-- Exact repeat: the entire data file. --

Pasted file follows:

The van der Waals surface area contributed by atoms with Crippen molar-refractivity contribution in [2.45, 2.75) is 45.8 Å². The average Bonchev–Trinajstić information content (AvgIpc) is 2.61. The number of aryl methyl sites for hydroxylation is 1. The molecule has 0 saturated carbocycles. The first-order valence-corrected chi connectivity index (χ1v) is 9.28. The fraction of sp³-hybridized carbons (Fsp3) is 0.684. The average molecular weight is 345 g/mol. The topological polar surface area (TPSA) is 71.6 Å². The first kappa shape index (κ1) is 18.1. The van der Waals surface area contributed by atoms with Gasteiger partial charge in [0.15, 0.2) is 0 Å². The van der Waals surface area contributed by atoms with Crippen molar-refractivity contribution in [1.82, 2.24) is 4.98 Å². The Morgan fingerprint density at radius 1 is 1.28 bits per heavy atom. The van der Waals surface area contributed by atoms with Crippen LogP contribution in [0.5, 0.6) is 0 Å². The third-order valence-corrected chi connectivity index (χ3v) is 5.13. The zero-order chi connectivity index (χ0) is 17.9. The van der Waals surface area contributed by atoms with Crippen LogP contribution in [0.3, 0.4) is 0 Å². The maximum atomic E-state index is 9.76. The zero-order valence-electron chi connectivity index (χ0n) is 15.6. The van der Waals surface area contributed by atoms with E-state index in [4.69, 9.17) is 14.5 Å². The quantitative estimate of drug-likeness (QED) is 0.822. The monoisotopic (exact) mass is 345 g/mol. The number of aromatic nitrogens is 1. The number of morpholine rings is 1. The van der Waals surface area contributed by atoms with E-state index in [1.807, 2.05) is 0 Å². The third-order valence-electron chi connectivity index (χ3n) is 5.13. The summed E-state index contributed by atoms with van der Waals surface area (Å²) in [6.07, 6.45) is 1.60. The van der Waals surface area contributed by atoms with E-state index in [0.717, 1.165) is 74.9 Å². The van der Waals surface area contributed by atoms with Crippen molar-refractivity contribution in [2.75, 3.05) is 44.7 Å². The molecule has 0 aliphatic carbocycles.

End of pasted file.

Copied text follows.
The van der Waals surface area contributed by atoms with Crippen molar-refractivity contribution in [2.45, 2.75) is 45.8 Å². The average Bonchev–Trinajstić information content (AvgIpc) is 2.61. The number of aryl methyl sites for hydroxylation is 1. The molecule has 0 saturated carbocycles. The first-order valence-corrected chi connectivity index (χ1v) is 9.28. The fraction of sp³-hybridized carbons (Fsp3) is 0.684. The average molecular weight is 345 g/mol. The topological polar surface area (TPSA) is 71.6 Å². The first kappa shape index (κ1) is 18.1. The van der Waals surface area contributed by atoms with Gasteiger partial charge in [0.15, 0.2) is 0 Å². The van der Waals surface area contributed by atoms with Crippen molar-refractivity contribution in [1.82, 2.24) is 4.98 Å². The Morgan fingerprint density at radius 1 is 1.28 bits per heavy atom. The van der Waals surface area contributed by atoms with Crippen LogP contribution in [0.5, 0.6) is 0 Å². The third-order valence-corrected chi connectivity index (χ3v) is 5.13. The zero-order chi connectivity index (χ0) is 17.9. The van der Waals surface area contributed by atoms with Crippen LogP contribution in [0.3, 0.4) is 0 Å². The maximum atomic E-state index is 9.76. The zero-order valence-electron chi connectivity index (χ0n) is 15.6. The van der Waals surface area contributed by atoms with E-state index in [4.69, 9.17) is 14.5 Å². The quantitative estimate of drug-likeness (QED) is 0.822. The monoisotopic (exact) mass is 345 g/mol. The number of aromatic nitrogens is 1. The number of morpholine rings is 1. The van der Waals surface area contributed by atoms with E-state index in [1.807, 2.05) is 0 Å². The third-order valence-electron chi connectivity index (χ3n) is 5.13. The summed E-state index contributed by atoms with van der Waals surface area (Å²) in [6.07, 6.45) is 1.60. The van der Waals surface area contributed by atoms with E-state index in [0.717, 1.165) is 74.9 Å². The van der Waals surface area contributed by atoms with Crippen molar-refractivity contribution in [2.75, 3.05) is 44.7 Å². The molecule has 0 aliphatic carbocycles.